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Postal scams

One of the ways that scammers commonly contact people is through the post. As the techniques that scammers use get more sophisticated, it can be difficult to spot the difference between scam mail, junk mail and offers from legitimate companies.

What are some common postal scams?

Here are common types of postal scams you should be aware of and what to do if you spot them:

Lotteries and prize draws

You may receive a letter congratulating you on winning a cash prize. Usually you’ll be given a number to call, and if you do, you’ll be asked to pay a fee before the prize is ‘released’. But you won’t receive any prize, and you may be asked to pay further increasing fees or to call a premium rate number.

Don’t respond to these letters. A genuine lottery won’t ever ask you to pay a fee to collect your winnings.

Psychics and clairvoyants

Psychics and clairvoyants may send a letter claiming to have seen something in your future and asking for money to disclose what it is. Sometimes the so-called clairvoyants co-ordinate with lottery and prize scams to give the impression that they are ‘predicting’ a piece of ‘good luck’.

Don’t respond – although the letter may look as if you’ve been specially chosen, this type of letter is sent out to millions and is a scam.

Pyramid schemes

Pyramid schemes can take the form of chain letters or investment schemes that offer profits for little or no risk. You may be encouraged to send money to the person who has contacted you, either through the promise of great rewards, or by threats about what might happen if the chain is broken.

Don’t join the scheme – if it seems too good to be true, it probably is. Pyramid schemes often involve overpriced products of no real value. Disregard any threats. They’re meaningless and intended to scare you into responding.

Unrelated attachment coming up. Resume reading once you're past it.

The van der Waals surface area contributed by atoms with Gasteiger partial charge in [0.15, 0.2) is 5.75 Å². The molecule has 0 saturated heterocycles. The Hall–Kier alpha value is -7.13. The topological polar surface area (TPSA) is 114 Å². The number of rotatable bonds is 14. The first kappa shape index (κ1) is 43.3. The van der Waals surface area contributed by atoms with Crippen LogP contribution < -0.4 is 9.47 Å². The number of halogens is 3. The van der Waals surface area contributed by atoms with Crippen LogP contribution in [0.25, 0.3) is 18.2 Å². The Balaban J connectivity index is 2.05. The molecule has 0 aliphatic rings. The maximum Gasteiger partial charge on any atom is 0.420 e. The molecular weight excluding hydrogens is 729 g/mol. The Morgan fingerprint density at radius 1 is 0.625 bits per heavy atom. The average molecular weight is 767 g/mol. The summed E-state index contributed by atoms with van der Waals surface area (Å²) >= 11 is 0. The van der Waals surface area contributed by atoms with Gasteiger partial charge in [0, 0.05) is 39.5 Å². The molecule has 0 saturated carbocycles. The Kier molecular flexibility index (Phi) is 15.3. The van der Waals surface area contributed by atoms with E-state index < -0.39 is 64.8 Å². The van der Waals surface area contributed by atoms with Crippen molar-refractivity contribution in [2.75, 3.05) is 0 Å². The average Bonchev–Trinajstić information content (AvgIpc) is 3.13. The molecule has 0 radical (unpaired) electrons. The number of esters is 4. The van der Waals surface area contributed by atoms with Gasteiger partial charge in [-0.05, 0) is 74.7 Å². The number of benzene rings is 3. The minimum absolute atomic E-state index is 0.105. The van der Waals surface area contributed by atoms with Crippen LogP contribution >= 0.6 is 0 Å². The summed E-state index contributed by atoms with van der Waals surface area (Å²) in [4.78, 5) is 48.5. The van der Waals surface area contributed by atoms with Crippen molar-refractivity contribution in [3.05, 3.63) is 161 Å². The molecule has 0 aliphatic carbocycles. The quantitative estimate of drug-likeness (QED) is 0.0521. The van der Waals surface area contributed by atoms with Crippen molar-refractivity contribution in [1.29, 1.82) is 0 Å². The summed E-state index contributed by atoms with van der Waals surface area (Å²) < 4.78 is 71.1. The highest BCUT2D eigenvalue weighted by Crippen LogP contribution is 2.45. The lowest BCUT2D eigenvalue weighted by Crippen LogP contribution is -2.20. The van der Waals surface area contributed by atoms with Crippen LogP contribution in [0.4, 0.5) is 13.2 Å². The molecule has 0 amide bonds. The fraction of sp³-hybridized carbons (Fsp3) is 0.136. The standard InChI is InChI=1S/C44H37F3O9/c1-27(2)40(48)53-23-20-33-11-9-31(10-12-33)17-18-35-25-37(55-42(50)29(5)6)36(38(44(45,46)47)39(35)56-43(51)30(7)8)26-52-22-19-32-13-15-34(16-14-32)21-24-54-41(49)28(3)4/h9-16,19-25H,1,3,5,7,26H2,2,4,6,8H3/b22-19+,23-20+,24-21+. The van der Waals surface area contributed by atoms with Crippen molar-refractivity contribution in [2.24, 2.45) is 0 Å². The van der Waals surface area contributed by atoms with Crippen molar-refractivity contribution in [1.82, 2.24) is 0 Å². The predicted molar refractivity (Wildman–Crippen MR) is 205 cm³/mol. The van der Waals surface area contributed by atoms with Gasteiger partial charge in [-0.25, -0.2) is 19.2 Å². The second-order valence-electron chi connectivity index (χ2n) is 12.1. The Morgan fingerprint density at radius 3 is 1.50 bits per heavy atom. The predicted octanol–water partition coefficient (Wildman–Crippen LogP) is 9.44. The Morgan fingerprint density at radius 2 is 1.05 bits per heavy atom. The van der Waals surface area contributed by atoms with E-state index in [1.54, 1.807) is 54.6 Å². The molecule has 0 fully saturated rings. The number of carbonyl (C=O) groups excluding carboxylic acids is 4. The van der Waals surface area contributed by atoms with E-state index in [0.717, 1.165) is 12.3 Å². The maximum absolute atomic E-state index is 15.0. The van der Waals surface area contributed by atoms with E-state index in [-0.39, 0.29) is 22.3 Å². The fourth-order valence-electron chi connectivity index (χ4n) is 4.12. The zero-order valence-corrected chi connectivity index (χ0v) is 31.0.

Hard luck stories

With these types of stories, the fraudster may claim to have lost all of their money in unfortunate circumstances or that they need to pay for an operation, and will ask you for money.

These stories are fake. Don’t respond, even to say no, as this will encourage the fraudster to keep contacting you.

Bogus job offers

These usually involve an offer of work to do at home if you first send a registration fee. You may even receive an offer of an interview over the telephone.

Legitimate employment agencies will not charge you a registration fee.

Advance fee fraud

You may receive a request to help transfer money out of another country in return for a substantial reward. Often the letter will appear to be from a Government official or lawyer.

If you respond you’ll be asked to pay various fees or you may be asked for your bank details. In fact, there is no money to transfer and the fraudsters will use your details to try to steal the money in your account.

Do not reply to the letter and never send your bank or personal details. Often these kinds of scam letters are badly written. If you see spelling mistakes and poor grammar, this is a good indication that it’s a scam.

Unclaimed inheritance

You may receive a letter addressed to you, which tells you that someone has left you money in their will. These letters can refer to real law firms and even have seemingly genuine email addresses, postal addresses, or websites.

Always check with the Solicitors Regulation Authority as to the authenticity of such letters. They regularly receive reports of such scams and post them on their website.

What should I do if I’m a victim of a postal scam?

Although many people feel embarrassed about falling for a scam, there’s nothing to be ashamed of. Many people fall victim to scams, and fraudsters have a range of techniques to trick people and are trying new scams all the time.

Contact Action Fraud immediately if you think you’ve been scammed, so they can try to track down the fraudster, and ensure that other people don’t go through the same experience.

See our page on support for scam victims for more information

Further information

Contact the Mailing Preference Service to have your name taken off direct mailing lists in the UK.

For more information call Age Cymru Advice on 0300 303 44 98


Last updated: May 04 2023

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